Our Budo times under headmaster Denis George Herbert were in the wake of the closure of the school during what was called the Kabaka’s riots of 1943 when the picture of the British Queen was destroyed and replaced with that of the Kabaka.
Under Herbert, strict discipline was observed. At Mbarara High, we’d been told that there was no discipline at Budo and that boys drank local brew and smoked. There was no boozing but, surely, some of us smoked. However, pupils were displined and proud of the good name of Budo that up to now, OBs (Old Budonians) say people go to other school for instructions but only those that go to Budo get educated!
The best-behaved student I came across in my education career is Boniface Byanyima, who as far as I can remember has never been involved in schoolboy notriety nonsense. The second is George William Senteza Kajubi. But hold on, in our time at Budo, there was a road situated above the library, the chapel, the quadrangles, and the boys dormitories. Below, there was a large playground beyond which there were the girls’ dormitories. The road was called the ‘Equator’. Nobody was allowed to cross the Equator from either side beyond 6pm. But the assembly/concert halls were all above the equator. Apart from big functions such as debates (Senteza was a great debater).
When however, the results of the Makerere entrance exams came, those of us who had passed, crossed the equator after supper and invaded the girls’ territory. There was free kissing at one of the girls’ residences where each successful candidate kissed as many as five girls, and girls kissed as many boys as they found (it was a ritual of sort). Significantly, George William Ssenteza Kajubi was one of us that night.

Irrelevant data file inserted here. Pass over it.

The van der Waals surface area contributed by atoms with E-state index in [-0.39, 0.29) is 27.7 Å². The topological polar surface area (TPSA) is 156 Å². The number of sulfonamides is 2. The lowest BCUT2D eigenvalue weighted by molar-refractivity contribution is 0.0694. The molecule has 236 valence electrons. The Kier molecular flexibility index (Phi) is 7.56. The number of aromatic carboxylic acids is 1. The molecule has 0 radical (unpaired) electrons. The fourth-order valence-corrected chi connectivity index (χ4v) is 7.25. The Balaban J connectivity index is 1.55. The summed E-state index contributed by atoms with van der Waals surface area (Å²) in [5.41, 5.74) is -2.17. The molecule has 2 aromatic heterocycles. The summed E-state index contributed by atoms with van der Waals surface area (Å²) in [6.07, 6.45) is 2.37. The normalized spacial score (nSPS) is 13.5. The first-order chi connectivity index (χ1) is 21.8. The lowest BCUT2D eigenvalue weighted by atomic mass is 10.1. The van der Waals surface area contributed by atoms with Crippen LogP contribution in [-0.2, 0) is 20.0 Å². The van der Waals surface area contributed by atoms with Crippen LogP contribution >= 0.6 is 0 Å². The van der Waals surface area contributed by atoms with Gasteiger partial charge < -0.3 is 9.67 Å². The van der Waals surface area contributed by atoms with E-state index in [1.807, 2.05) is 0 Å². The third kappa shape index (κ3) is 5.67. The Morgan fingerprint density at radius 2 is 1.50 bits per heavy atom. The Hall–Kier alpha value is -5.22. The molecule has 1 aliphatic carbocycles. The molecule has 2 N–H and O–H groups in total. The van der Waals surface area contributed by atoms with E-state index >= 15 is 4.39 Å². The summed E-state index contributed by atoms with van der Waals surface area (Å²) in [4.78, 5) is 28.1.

Country at loss
The death of Prof Ssenteza Kajubi has deprived this country of a significant academician, scholar, administrator and politician.
Senteza was the first born child of Lugonzi of the Nsenene (grass hopper) clan. His dad drove the Post Office Mail bus all over Uganda and was awarded a certificate of honour by Queen Elizabeth of England for his 40 years of service. Senteza’s mother was Bulanina Namukomya of the Mamba (lung fish) clan. They lived in Busega, one of the suburbs of Kampala. The man destined to be a great professor and schoar, started out at Natete’s Mackay Memorial Primary School in 1933. He was in Mengo Junior School in 1941-1943. We entered senior four of Budo together in 1944 and joined Makerere College in 1947. He was there till 1950 until he got his teacher certificate (1947-1950). He bagged his M.SC in Geography at the University of Chicago in 1952-1955 and taught at Kako Junior Secondary between 1951 and1952. From 1955 to 1960 he taught Geography at Budo and became director of the National Institute of Education of Makerere between 164 and 1977 where he brought teachers closer to the university and taking the university nearer to the teachers.
He was a professor of higher education between 1979 and 1986, Vice Chancellor from August 1977 to April 1979 (Makerere), Principal of I.T.E.K between 1986 and 1989, VC of Makerere, between 1990-1993 and VC, Nkumba University from 1994 to 2008.
He will among others be remembered for his participation in the designing of the national flag and emblem, and more particularly for stimulating, Wilberforce Kakoma to compose our prayer and national anthem.